BORDEN-CARLETON — It can never repay the work they did and the sacrifices made, but it’s a start.
The new Highway of Heroes was unveiled Saturday in the community of Borden-Carleton, with hundreds of veterans and officers of all kind on hand.
The 115-kilometre stretch of the Trans-Canada highway between the Confederation Bridge and Wood Islands now has another name.
Unlike other landmarks for just service veterans, this highway is for all heroes — anyone who has served in uniform.
“This new highway is for all the men and women who protect and serve,” said Fernando Fernandes, president of the South Africa unit at the Canadian Army Veterans (CAV) Motorcycle Unit. “There’s so many heroes to recognize, some nationally and some in our own backyard who are around us everyday.”
P.E.I. was the second last province to have a highway dedicated to heroes.
About two years ago, Fernandes contacted the province with a proposal.
“A group of us met and reviewed the importance of this highway. It’s a way to say ‘thank you’ to those who work for us everyday.”
Fernandes said the province loved the idea.
“They wanted to help. They were on the same page as us from the beginning.”
Transportation Minister Robert Vessey was happy to be in attendance for the milestone day.
“It’s been done in other areas of our country and I’m very proud to see it here today,” said Vessey. “You could see it in their faces. It’s a very exceptional day for the veterans.”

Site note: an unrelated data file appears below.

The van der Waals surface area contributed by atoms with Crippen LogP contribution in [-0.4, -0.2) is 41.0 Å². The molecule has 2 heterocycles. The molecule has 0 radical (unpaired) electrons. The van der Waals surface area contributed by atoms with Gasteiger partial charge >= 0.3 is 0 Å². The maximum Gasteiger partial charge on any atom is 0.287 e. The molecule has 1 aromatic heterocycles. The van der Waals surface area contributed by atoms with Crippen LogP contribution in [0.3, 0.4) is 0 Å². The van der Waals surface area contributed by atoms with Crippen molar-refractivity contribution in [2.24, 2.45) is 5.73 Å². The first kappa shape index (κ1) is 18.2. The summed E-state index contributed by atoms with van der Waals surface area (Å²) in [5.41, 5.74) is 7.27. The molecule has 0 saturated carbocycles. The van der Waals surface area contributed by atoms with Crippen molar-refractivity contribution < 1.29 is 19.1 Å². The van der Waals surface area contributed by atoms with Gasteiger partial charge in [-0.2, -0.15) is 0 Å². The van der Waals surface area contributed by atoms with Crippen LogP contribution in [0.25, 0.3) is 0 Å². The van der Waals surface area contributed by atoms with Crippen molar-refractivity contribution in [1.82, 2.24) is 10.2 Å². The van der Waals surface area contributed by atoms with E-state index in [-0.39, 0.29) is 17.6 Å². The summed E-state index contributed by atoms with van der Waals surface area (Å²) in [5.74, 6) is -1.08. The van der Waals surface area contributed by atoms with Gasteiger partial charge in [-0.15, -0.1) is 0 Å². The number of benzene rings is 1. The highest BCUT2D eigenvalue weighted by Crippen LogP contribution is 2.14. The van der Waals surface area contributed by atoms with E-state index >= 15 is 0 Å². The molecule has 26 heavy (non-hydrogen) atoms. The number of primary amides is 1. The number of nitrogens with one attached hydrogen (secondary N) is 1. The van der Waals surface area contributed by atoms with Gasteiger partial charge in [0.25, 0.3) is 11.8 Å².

The minister said his department would move quickly to get the new signage posted across the province.
“We have signs at the entry points of the province now (Borden-Carleton and Wood Islands),” added Vessey. “In the next couple of days I except everything to be up.”
The official mark of the new highway came just before 5 p.m., when hundreds of motorcycles left Borden-Carleton and drove, together, to Summerside.
Paul “Trapper” Cane, the past national president of the Canadian Army Veterans motorcycle Unit, was near the front of the barrage of motorcycles.
“We’re all driving together and I guarantee we will all smile when we see that sign on the highway,” said Cane.
He formed the CAV in 2003 and recently stepped down as president, but said the mission will remain the same.
“We want to recognize the heroes of the past, present, and the future.”
The initial motivation to forming the CAV was to unite veterans who ride motorcycles.
“There was a need in our country for this group,” said Cane. “We found a way to unite thousands across the country.”
More than 250 motorcycles took part in the 25-km hike to the western city, most of them being veterans.
Fernandes, who lives on P.E.I., has been excited about this day for months.
“We served our country and our communities, now they’re serving us. Every time I drive by a Highway of Heroes sign, I’ll think back to this great day.”